Dead Wake: The Last Crossing of the Lusitania
Non-fiction often reads like a textbook to me; it is a genre that, unless I’m truly interested in the subject, often times leaves me bored and I cannot finish the particular novel. As such, it is a rare occurrence when I say that I like and prefer to read a particular non-fiction author. This has to be an individual that is both informative and yet entertaining; someone that can spark renewed life into a historical event. For me, one such author is Erik Larson.
Dead Wake: The Last Crossing of the Lusitania, even if you’ve never heard of the event, is pretty self-explanatory. I wasn’t too familiar with the story, and while I did know the tragic ending, I didn’t know when it occurred. I had to really withhold myself from looking up the disaster online; I didn’t want to be mentally counting down the chapters until tragedy struck. Larson, though, writes more than just a novel about one disastrous event. There is a lot more to the story of the Lusitania then just the sinking of a ship. It is a story about a war, about the people and about the questions that arise when learning what was and wasn’t done to avoid the disaster.
It is actually quite surprising that Larson doesn’t read like a textbook because he certainly floods you with the most information that can possibly be squeezed into one novel. Everything down to the clothing worn, hair and eye colour, and food eaten; it is a lot of information. For Dead Wake, this information sets the tone for the novel. It’s hard not to know where the story is going; the title spells tragedy. Providing all this information regarding the people and what they brought on the ship and their personalities, certainly makes the tragedy real for those of us learning about it decades later. I know my heart was breaking when Larson was discussing the priceless items that individuals were bringing on board with them.
Reviews for these types of novels are difficult. It’s hard to say that I loved the story, because how does one love a story regarding a disaster of this magnitude? Lives were lost, destroyed and severely altered. It is sad, depressing and maddening. Larson, though, gives it justice. He doesn’t take the subject lightly, and he treats it with the respect it deserves. He makes you question actions and responses; he makes you think about why the event happened, and how come it couldn’t have been avoided. The story of the Lusitania is frustrating to say the least. It is hard not to question certain tactics that could have very likely placed this ship in danger. Certain portions of Dead Wake make it seem like it was a predetermined event; that the sinking of the Lusitania was a sacrifice for a greater goal. Whether that was to goad the United States into the war, or something else, no one will truly know. If it was a sacrifice, it is truly saddening; people had no idea what danger they were in. Once again, the ‘unsinkable’ ship mythos was perpetuated. It’s hard to imagine that after the disaster of the Titanic, which happened shortly before this disaster, that a myth like that could still be perpetuated. But it was. The Lusitania was the fastest and safest ship to travel a war zone. To me, that logic is flawed; nothing is fast enough or safe enough to travel a war zone, and especially during this war, it seemed like rules (or what rules of war there were) were thrown to the side. As such, it truly saddens me to think that many people falsely believed they were safe and took the risk, if they even knew or understood it to be one.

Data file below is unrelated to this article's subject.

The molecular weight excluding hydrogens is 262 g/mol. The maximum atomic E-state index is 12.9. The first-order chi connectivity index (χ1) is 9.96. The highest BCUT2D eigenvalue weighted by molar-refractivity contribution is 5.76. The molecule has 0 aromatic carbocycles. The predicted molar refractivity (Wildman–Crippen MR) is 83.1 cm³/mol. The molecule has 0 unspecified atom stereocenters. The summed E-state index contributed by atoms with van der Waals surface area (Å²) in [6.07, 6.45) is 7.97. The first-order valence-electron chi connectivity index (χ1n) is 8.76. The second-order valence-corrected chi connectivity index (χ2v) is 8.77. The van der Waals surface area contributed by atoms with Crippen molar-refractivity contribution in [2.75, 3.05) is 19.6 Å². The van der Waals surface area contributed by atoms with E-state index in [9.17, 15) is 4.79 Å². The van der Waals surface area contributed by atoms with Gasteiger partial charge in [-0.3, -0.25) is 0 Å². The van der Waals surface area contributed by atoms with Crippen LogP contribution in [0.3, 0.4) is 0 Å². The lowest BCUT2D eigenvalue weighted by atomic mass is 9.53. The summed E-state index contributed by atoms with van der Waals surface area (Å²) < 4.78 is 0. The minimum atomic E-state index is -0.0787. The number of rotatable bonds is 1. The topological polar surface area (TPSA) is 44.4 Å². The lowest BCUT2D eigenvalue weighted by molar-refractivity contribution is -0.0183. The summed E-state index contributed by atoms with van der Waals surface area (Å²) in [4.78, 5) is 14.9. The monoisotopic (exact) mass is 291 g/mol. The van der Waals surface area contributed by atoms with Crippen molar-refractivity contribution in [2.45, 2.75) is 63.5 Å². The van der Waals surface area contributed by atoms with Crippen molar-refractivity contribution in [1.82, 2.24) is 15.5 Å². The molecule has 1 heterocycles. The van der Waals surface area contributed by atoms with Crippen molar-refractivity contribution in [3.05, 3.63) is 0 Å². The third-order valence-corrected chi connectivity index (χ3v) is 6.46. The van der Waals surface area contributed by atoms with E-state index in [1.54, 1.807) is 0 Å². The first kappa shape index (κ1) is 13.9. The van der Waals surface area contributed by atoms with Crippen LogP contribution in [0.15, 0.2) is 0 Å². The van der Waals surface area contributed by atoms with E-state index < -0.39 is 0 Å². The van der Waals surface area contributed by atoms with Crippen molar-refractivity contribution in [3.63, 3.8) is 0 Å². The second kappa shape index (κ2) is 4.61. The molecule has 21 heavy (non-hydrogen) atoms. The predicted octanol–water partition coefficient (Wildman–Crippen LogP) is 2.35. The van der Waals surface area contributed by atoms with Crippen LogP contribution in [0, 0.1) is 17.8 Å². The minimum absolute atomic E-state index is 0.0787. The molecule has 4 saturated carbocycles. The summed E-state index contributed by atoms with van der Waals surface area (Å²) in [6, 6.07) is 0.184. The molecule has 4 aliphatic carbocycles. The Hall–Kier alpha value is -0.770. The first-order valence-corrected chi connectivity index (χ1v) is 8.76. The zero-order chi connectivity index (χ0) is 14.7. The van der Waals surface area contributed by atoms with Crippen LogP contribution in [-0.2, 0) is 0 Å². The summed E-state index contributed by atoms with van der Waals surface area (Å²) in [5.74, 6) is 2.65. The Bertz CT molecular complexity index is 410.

Of course, there is an even crazier moment in this story, and it is one that sticks with me and must share. According to Larson, one passenger, while eating lunch on the day of the disaster, mentioned that his lunch was a good lunch to have if they were to actually get torpedoed. Shortly thereafter, the Lusitania was hit. It is stuff like this, that absolutely blows my mind.
Dead Wake: The Last Crossing of the Lusitania by Erik Larson is a great read. It is informative and fascinating. One can only hope, that with books like these, history does not repeat itself.